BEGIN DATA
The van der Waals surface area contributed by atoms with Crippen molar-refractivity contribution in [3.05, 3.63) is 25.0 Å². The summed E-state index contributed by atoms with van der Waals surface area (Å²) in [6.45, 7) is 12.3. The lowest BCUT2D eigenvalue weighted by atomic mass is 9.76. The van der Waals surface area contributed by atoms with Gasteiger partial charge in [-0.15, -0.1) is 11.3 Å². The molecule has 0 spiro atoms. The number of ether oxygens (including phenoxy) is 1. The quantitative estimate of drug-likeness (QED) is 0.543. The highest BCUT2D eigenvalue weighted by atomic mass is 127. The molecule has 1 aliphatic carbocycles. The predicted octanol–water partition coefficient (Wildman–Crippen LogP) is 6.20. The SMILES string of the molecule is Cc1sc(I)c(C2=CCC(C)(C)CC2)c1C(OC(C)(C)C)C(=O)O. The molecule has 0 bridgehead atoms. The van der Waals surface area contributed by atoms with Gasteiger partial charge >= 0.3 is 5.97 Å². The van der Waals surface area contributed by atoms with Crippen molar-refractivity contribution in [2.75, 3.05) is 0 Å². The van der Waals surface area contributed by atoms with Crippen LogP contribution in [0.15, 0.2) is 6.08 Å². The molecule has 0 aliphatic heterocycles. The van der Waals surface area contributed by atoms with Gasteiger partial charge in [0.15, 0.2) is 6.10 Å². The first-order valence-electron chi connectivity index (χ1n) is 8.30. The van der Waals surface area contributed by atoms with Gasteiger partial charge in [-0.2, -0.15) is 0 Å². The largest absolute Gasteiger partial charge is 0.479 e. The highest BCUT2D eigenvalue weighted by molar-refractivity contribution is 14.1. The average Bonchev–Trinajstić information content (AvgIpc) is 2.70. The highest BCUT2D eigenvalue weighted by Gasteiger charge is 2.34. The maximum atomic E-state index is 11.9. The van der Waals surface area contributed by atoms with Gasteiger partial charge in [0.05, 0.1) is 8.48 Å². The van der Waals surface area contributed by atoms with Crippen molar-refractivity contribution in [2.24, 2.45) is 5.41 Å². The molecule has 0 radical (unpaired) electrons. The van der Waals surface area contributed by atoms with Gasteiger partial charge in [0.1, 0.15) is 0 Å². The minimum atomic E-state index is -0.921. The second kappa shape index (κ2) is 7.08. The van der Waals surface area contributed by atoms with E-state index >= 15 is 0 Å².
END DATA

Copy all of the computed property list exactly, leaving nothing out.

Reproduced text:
The van der Waals surface area contributed by atoms with Crippen molar-refractivity contribution in [3.05, 3.63) is 25.0 Å². The summed E-state index contributed by atoms with van der Waals surface area (Å²) in [6.45, 7) is 12.3. The lowest BCUT2D eigenvalue weighted by atomic mass is 9.76. The van der Waals surface area contributed by atoms with Gasteiger partial charge in [-0.15, -0.1) is 11.3 Å². The molecule has 0 spiro atoms. The number of ether oxygens (including phenoxy) is 1. The quantitative estimate of drug-likeness (QED) is 0.543. The highest BCUT2D eigenvalue weighted by atomic mass is 127. The molecule has 1 aliphatic carbocycles. The predicted octanol–water partition coefficient (Wildman–Crippen LogP) is 6.20. The SMILES string of the molecule is Cc1sc(I)c(C2=CCC(C)(C)CC2)c1C(OC(C)(C)C)C(=O)O. The molecule has 0 bridgehead atoms. The van der Waals surface area contributed by atoms with Gasteiger partial charge >= 0.3 is 5.97 Å². The van der Waals surface area contributed by atoms with Crippen molar-refractivity contribution in [2.75, 3.05) is 0 Å². The van der Waals surface area contributed by atoms with Crippen LogP contribution in [0.15, 0.2) is 6.08 Å². The molecule has 0 aliphatic heterocycles. The van der Waals surface area contributed by atoms with Gasteiger partial charge in [0.15, 0.2) is 6.10 Å². The first-order valence-electron chi connectivity index (χ1n) is 8.30. The van der Waals surface area contributed by atoms with Gasteiger partial charge in [-0.2, -0.15) is 0 Å². The largest absolute Gasteiger partial charge is 0.479 e. The highest BCUT2D eigenvalue weighted by molar-refractivity contribution is 14.1. The average Bonchev–Trinajstić information content (AvgIpc) is 2.70. The highest BCUT2D eigenvalue weighted by Gasteiger charge is 2.34. The maximum atomic E-state index is 11.9. The van der Waals surface area contributed by atoms with Gasteiger partial charge in [0.05, 0.1) is 8.48 Å². The van der Waals surface area contributed by atoms with Crippen molar-refractivity contribution in [2.24, 2.45) is 5.41 Å². The molecule has 0 radical (unpaired) electrons. The van der Waals surface area contributed by atoms with Gasteiger partial charge in [0.1, 0.15) is 0 Å². The minimum atomic E-state index is -0.921. The second kappa shape index (κ2) is 7.08. The van der Waals surface area contributed by atoms with E-state index >= 15 is 0 Å².